The end of October is fast approaching, which means it’s time for another manga giveaway at Experiments in Manga! I’m not entirely sure why, but my review of the first volume of Yuma Ando and Yuki Sato’s manga series Sherlock Bones is by far one of the most frequently visited posts at Experiments in Manga. It’s been more than a year since Kodansha Comics published the volume in English, but the review still gets plenty of page hits. And so, for this month’s giveaway, I decided that I would give people the chance to read the actual manga. As always, the giveaway is open worldwide!

Sherlock Bones, Volume 1

I was honestly surprised by how much I enjoyed Sherlock Bones. The premise is inherently silly–Sherlock Holmes reincarnated as a puppy–but perhaps in part because of that, the series can be a lot of fun. Sherdog is tremendously smart, despite occasionally being distracted by his more canine tendencies, and he’s cute, too. But probably most important for a detective and mystery series like Sherlock Bones, the crimes and how they are solved are consistently interesting. Additionally, readers who want to have a more interactive reading experience can actually search for and find the clues needed to solve the crimes within the pages of the manga.

So, you may be wondering, how can you win a copy of Sherlock Bones, Volume 1?

1) In the comments below, tell me a little about your favorite or the most unusual detective/crime-solver that you’ve encountered reading manga. (If you don’t have one, simply mention that.)
2) If you’re on Twitter, you can earn a bonus entry by tweeting, or retweeting, about the contest. Make sure to include a link to this post and @PhoenixTerran (that’s me).

There it is! Each person can earn up to two entries and has one week to submit comments for this giveaway. If preferred, entries can also be sent via e-mail to phoenixterran(at)gmail(dot)com. Your comments will then be posted in your name. The giveaway winner will be randomly selected and announced on November 5, 2014. Best of luck!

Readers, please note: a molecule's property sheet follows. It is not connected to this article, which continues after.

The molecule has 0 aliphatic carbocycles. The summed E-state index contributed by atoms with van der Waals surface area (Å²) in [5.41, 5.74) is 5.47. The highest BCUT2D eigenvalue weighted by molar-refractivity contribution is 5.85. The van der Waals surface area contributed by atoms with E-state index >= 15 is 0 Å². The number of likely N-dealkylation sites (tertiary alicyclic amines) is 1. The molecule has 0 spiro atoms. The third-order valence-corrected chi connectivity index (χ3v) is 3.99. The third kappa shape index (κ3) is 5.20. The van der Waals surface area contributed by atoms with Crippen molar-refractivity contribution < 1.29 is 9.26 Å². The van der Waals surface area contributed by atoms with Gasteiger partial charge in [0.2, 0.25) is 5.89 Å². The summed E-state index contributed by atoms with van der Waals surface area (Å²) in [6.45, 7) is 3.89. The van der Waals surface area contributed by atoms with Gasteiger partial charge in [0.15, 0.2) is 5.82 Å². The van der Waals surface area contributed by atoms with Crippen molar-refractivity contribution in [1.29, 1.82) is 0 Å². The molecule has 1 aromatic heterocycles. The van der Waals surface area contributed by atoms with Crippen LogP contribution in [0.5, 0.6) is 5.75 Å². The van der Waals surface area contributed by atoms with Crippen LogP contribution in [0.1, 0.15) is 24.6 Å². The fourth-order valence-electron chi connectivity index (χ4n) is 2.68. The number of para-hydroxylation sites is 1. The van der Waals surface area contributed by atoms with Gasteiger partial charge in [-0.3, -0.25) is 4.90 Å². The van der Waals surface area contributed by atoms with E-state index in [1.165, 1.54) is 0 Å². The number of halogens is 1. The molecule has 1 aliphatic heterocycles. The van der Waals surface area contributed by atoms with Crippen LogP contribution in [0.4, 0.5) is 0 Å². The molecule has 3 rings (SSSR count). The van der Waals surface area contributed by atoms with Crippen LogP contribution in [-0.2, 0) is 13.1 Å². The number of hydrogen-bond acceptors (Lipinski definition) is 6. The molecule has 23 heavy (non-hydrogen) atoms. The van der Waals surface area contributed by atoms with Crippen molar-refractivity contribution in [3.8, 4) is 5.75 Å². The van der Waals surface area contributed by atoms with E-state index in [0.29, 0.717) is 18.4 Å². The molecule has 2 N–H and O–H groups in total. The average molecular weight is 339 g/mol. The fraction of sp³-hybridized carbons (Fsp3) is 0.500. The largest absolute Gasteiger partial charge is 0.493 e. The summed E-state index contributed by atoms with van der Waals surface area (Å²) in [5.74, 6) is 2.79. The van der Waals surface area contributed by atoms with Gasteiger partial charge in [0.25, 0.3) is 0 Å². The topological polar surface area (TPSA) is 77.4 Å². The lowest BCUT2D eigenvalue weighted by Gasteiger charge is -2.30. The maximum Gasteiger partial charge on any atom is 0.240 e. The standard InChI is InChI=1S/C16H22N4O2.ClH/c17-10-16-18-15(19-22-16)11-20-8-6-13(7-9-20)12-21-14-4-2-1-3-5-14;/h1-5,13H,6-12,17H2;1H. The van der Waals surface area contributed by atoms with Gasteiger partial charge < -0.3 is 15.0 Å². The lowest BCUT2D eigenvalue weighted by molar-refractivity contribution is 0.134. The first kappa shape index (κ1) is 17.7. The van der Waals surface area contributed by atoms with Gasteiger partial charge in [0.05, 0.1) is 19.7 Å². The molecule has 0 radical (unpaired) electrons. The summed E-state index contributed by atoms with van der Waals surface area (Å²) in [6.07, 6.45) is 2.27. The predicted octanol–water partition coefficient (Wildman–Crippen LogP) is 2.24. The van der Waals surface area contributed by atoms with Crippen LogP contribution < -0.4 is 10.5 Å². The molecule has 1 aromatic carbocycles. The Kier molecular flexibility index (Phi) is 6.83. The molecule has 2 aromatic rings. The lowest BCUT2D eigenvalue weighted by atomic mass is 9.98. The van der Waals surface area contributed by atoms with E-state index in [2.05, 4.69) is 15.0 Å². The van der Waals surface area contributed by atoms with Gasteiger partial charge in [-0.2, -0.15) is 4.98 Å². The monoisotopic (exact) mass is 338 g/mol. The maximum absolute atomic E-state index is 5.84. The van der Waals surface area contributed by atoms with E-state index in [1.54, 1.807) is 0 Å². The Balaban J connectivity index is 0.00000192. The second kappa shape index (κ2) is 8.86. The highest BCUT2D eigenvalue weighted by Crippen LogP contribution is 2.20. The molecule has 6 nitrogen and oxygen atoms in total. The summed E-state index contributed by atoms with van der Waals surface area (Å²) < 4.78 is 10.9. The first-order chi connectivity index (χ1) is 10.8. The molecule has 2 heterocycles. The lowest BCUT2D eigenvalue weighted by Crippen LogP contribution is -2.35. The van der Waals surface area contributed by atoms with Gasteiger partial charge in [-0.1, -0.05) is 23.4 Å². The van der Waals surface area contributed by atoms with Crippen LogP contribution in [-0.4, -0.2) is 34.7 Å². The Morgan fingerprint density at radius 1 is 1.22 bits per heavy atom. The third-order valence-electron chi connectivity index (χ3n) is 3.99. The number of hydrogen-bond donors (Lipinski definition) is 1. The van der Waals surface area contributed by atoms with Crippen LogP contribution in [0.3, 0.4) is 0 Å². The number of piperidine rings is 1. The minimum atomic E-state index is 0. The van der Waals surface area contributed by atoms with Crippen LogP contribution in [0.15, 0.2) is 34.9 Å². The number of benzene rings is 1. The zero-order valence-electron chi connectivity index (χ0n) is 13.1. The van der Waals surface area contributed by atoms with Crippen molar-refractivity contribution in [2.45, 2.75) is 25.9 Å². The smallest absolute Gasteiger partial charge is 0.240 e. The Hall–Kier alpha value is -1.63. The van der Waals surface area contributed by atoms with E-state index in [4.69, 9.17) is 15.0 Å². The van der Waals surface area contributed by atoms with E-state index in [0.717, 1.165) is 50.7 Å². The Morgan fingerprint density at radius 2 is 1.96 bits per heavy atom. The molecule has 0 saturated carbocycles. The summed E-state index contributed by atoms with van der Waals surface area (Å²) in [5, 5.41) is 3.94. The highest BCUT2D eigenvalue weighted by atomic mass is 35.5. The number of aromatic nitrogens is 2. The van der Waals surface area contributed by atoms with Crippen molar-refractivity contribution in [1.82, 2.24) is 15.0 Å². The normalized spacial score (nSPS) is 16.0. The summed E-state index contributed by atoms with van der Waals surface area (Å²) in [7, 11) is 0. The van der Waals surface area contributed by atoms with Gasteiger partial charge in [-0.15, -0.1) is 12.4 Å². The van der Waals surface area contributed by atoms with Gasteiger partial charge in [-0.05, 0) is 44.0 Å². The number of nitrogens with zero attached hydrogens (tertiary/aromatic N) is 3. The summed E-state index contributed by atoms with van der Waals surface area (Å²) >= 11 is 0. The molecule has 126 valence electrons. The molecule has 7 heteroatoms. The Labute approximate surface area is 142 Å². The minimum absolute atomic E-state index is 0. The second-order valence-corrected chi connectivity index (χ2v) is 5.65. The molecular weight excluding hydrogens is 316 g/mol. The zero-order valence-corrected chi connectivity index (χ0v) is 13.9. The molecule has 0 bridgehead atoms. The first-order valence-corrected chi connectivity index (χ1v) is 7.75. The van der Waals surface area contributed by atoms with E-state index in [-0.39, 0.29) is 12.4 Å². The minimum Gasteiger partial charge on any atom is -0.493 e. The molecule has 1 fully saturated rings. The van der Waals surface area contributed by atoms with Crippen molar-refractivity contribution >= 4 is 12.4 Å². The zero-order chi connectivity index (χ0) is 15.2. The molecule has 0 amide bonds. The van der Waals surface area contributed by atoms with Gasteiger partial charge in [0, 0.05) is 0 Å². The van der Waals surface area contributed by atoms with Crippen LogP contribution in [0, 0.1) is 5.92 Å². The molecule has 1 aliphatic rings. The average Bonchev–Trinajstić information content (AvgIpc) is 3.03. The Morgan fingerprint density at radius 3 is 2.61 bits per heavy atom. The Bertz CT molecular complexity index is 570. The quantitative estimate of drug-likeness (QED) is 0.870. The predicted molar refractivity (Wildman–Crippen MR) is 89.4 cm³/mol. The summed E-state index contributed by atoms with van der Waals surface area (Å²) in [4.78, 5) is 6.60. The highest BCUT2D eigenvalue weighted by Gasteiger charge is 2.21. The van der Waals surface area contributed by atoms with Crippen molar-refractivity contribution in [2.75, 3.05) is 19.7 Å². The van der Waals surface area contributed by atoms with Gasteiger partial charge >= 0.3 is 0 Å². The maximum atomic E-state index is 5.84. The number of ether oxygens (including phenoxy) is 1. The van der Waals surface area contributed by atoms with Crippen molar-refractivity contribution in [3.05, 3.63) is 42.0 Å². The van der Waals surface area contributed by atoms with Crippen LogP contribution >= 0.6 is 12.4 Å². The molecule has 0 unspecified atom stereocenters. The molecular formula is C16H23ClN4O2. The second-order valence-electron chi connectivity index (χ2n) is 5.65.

VERY IMPORTANT: Include some way that I can contact you. This can be an e-mail address in the comment form, a link to your website, Twitter username, or whatever. If I can’t figure out how to get a hold of you and you win, I’ll just draw another name.

My Week in Manga: October 20-October 26, 2014

My News and Reviews

I posted two reviews at Experiments in Manga last week. First up was my review of Baku Yumemakura and Jiro Taniguchi’s The Summit of the Gods, Volume 4. It’s the penultimate volume in one of my favorite manga series. It was also a particularly intense volume. The fifth and final book should be available sometime next year; I’m really looking forward to it. My second review last week was of Boogiepop Returns: VS Imaginator, Part 1, the second volume in Kouhei Kadono’s Boogiepop light novel series. I didn’t find it to be quite as dark as the first novel, but it still had an interesting mix of science fiction, horror, mystery, and even a bit of romance. I discovered Boogiepop late (the four novels and the four volumes of manga that were translated into English are now out of print) but I’m really enjoying the franchise so far. At this point I definitely plan on checking out the rest of the Boogiepop novels, manga, music, anime series, and live-action film.

On to other things online! Digital Manga has launched its most recent Tezuka Kickstarter project and it is…ambitious. At Manga Comics Manga, Deb Aoki has a nice roundup of some the concerns and criticisms fans have been expressing about the project. Justin has been busy posting more New York Comic Con content at Organization Anti-Social Geniuses, including interviews with Viz Media’s Andy Nakatani (editor-in-chief of Weekly Shonen Jump) and Leyla Aker (Vice President of Publishing). Also, in case you missed it (like I did), Brigid Alverson posted her NYCC interview of Takeshi Obata at Comic Book Resources a couple Fridays back. Ryan Holmberg’s most recent What Was Alternative Manga? column focuses on the proto-gekiga work of Masahiko Matsumoto. The post has great (and probably deliberate) timing–Matsumoto’s The Man Next Door is now available to order from Breakdown Press. Over at Manga Connection, Manjiorin is embarking on a new review project focusing on Crunchyroll’s digital manga. And speaking of manga reviews, Manga Blog’s inagural Bookmarked! feature was posted. I’m very happy to see Manga Blog so active again. Be sure to check it out for its link-blogging, too!

Quick Takes